The whole argument for breaking up big banks is so flawed. Northern Rock, Alliance & Leicester and Bradford & Bingley were all small banks in the scheme of things. Northern Rock was nationalised, and the other two were absorbed by Santander. RBS began life as a small bank - remember how bizarre it was when they made their hostile bid for NatWest? RBS has always tried to bite off more than it can chew and looked what happened. To my mind, HSBC, Barclays and Santander are needed in this economy to provide jobs, credit and ultimately make profits. By all means bring in taxes on the bonuses and earnings etc., but breaking them up is not the way forward.

  • Comment number 36.

    The BBC have a full transcript of last night's debate here https://news.bbc.co.uk/1/hi/uk_politics/election_2010/8652884.stm

    Here is Nick Clegg's response to the question on bonuses;

    "Well, Ian, specifically on bonuses, I would say we need to do the following. Firstly, it sounds draconian, but I think it's now necessary, we should say no bonuses whatsoever for the directors of banks at board level. Why do I say that? Because I don't want people who are actually running those businesses, which they should be running for the long-term interests of the business and, indeed, for their clients, to be kind of susceptible to the temptations of the bonus incentive. By all means, pay them lots of money, give them a fancy membership of a golf club, but don't give them these bonuses. Then I would say absolutely no cash bonuses at all about 2,500. And finally, I don't think that banks which are making losses should be handing out multibillion pound bonuses at all, full stop. No bonuses in banks who make a loss. No bonuses for people at directly level, and no cash bonuses above 2,500. That's specific, it's tough, but it'll finally root out this outrageous abuse of bankers' bonuses."

  • Comment number 37.

    Sorry, Robert - casino banking is not 'so-called' at all?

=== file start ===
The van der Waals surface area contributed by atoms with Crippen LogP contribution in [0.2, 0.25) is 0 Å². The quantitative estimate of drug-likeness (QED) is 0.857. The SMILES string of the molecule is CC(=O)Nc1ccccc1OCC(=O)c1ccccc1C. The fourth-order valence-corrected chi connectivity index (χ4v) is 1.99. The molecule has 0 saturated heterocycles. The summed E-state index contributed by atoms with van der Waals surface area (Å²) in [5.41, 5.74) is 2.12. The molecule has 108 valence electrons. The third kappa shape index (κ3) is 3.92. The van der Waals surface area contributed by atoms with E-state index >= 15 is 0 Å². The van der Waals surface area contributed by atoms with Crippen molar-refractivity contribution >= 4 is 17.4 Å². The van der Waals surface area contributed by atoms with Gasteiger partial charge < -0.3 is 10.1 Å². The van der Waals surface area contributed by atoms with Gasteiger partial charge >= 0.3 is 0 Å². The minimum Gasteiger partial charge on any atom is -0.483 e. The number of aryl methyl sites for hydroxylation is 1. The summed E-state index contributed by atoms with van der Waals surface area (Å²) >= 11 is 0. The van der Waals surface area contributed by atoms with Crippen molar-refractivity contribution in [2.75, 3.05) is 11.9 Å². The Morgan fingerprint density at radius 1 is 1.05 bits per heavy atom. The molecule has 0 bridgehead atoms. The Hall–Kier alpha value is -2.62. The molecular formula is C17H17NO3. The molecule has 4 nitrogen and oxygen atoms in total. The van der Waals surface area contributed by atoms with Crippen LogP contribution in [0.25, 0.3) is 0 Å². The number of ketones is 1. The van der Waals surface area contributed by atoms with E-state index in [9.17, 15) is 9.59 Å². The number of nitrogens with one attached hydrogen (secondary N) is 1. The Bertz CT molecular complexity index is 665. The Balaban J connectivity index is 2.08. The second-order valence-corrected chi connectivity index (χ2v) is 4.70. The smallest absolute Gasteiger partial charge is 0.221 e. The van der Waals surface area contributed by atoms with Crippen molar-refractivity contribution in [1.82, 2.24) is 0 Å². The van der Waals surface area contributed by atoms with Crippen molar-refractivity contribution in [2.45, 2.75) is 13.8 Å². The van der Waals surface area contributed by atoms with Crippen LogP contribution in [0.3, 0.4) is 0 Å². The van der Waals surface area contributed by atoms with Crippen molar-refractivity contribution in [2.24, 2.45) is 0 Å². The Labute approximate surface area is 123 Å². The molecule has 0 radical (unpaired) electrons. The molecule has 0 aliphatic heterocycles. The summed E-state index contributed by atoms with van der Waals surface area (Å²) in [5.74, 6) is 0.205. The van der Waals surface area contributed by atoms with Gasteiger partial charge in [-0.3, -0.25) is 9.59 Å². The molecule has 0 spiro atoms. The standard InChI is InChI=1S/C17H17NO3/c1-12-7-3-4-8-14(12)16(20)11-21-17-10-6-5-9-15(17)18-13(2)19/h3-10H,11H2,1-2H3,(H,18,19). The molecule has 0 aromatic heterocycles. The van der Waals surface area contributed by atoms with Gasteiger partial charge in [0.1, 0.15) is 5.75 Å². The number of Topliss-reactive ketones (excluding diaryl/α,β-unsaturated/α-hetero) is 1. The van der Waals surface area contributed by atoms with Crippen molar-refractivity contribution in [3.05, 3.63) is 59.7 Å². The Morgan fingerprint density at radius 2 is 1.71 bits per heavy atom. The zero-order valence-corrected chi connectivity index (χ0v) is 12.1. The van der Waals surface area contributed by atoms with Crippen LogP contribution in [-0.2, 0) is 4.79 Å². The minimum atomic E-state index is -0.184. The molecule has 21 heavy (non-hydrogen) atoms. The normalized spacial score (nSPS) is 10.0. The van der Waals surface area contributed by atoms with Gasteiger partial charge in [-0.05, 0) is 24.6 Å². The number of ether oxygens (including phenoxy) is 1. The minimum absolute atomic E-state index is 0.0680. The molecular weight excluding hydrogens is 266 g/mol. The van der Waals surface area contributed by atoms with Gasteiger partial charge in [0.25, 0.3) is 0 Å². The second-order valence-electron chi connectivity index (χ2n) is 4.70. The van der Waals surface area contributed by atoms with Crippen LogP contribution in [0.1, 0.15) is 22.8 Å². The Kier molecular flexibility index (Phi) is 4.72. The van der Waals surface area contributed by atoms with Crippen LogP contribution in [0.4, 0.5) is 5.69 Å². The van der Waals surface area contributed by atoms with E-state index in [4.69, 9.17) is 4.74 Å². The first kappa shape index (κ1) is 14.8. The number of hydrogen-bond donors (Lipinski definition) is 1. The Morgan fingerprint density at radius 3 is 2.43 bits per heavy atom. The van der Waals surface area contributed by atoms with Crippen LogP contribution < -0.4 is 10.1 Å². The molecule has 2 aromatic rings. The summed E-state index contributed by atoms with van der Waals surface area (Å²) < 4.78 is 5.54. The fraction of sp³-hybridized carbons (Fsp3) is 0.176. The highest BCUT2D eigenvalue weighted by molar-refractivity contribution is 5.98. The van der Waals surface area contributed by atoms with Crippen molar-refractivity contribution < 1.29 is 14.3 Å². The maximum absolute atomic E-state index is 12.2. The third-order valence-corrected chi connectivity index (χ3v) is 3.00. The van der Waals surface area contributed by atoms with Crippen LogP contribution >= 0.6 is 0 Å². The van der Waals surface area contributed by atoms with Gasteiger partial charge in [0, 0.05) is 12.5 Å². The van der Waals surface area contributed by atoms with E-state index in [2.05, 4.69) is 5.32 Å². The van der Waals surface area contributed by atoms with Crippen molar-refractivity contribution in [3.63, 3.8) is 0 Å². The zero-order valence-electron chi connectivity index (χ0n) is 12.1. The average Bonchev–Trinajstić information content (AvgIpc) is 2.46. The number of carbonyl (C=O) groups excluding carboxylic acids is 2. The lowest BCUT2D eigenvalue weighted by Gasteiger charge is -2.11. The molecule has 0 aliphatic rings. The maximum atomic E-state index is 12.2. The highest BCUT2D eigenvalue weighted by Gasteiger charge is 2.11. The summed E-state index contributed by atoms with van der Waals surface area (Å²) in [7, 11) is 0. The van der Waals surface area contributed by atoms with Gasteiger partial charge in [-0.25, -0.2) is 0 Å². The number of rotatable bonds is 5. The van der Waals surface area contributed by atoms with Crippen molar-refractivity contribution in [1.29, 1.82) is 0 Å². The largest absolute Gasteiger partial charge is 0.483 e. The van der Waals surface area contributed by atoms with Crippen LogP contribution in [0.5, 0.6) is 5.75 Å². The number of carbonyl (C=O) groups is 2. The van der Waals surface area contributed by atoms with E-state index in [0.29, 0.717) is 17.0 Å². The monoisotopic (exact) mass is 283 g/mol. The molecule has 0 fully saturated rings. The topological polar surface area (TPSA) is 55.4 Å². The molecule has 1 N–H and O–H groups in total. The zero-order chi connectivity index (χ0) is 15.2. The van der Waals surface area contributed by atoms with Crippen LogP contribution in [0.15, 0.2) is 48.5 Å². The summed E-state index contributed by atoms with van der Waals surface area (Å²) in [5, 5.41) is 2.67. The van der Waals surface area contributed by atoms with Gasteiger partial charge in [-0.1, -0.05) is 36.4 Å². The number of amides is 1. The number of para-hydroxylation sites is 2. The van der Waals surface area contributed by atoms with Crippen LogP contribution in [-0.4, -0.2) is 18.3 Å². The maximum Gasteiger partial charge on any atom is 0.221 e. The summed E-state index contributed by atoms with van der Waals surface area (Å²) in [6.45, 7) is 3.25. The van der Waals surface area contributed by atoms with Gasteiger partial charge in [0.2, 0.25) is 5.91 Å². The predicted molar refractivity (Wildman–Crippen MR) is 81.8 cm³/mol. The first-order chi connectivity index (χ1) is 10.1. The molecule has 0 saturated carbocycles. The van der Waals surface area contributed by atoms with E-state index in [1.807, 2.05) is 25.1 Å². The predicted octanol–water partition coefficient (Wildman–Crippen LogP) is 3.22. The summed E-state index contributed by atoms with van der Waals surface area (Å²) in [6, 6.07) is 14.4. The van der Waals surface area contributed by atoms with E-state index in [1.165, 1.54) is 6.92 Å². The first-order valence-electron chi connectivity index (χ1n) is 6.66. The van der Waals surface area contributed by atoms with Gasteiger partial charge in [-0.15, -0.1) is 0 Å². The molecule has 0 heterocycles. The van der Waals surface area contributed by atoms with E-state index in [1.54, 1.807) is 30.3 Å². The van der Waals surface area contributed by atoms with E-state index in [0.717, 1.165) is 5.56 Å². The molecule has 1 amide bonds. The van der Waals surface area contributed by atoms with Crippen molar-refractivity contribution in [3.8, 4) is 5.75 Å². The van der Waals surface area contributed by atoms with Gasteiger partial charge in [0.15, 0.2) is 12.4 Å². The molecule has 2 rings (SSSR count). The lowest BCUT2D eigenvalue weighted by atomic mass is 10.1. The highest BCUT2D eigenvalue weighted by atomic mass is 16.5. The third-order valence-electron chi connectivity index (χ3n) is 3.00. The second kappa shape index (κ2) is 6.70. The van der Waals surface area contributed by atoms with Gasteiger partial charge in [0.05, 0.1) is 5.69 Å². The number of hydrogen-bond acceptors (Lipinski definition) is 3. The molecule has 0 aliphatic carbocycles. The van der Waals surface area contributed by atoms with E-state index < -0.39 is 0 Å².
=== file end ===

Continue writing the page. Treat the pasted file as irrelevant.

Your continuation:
It's still happening - right now - and not just in Europe over the Euro?

    These casino banking traders travel in packs 24/7 - or hadn't you noticed?

    Most blogers certainly have and do still watch in horror and amazement at 'feral' gangs of currency speculators, in particular, who are wagging the dog of every government (across the planet) who won't stand up to traders' vapour and testosterone driven and over-powerful 'king of the world' mentality?

    Like any 'bully' in the global playground - call their bluff. Bullies will wither and die if governments, chancellors and the population who pay bribes in taxes, salaries, pensions to stop the bully hurting you? Enough is enough - people and governments own their life - back off speculators!!!

    Apparently

  • Comment number 38.

    So let me get this straight Barclays are doing great ???

    If so as of tomorrow we can remove all guarantees for depositors money, and for all other banks that are doing so supposedly well....

  • Comment number 39.

    My question about Robert Peston's bonus have been 'moderated', which means:

    "We reserve the right to fail messages which

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    Robert Peston continues to talk about the unjust way banker's get bonus.

    I have asked three times for his bonus deals/. Now it appears the BBC is deliberately removing these questions as he and they have something to hide.

  • Comment number 40.

    #28 Christopher

    Good post.

    I remember when Aberdeen University developed the world's first MRI machine and wanted to manufacture them in Scotland. The banks and others wouldn't help and it ended up being licenced to some Japanese outfit.

    We have to accept that financial institutions are visionless, run by people that don't understand markets and technologies and are completely unpatriotic.

    We should nationalise them all.

  • Comment number 41.

    It will be totally ironic that when the BBC shows highlights of the May Day demonstrations tomorrow that most people watching will probably believe/label the anti-capitalist demonstrators as just another bunch of anarchists.

    Whereas the real anarchists are more likely to be found in the boards of banks, finance houses and in government.

    If only they knew what was really going on.

    Free-market anarchy will impoverish us all.

  • Comment number 42.

    I am about as much interested in what bankers think as they seem to be interested in what I think. I have had enough of them blackmailing me and mine.

    The taxpaying public are not in a position to fund another bail out so the banks will just have to forget the vicarious lifestyle for something boring like counting real money and supporting value adding business rather than speculation and gambling.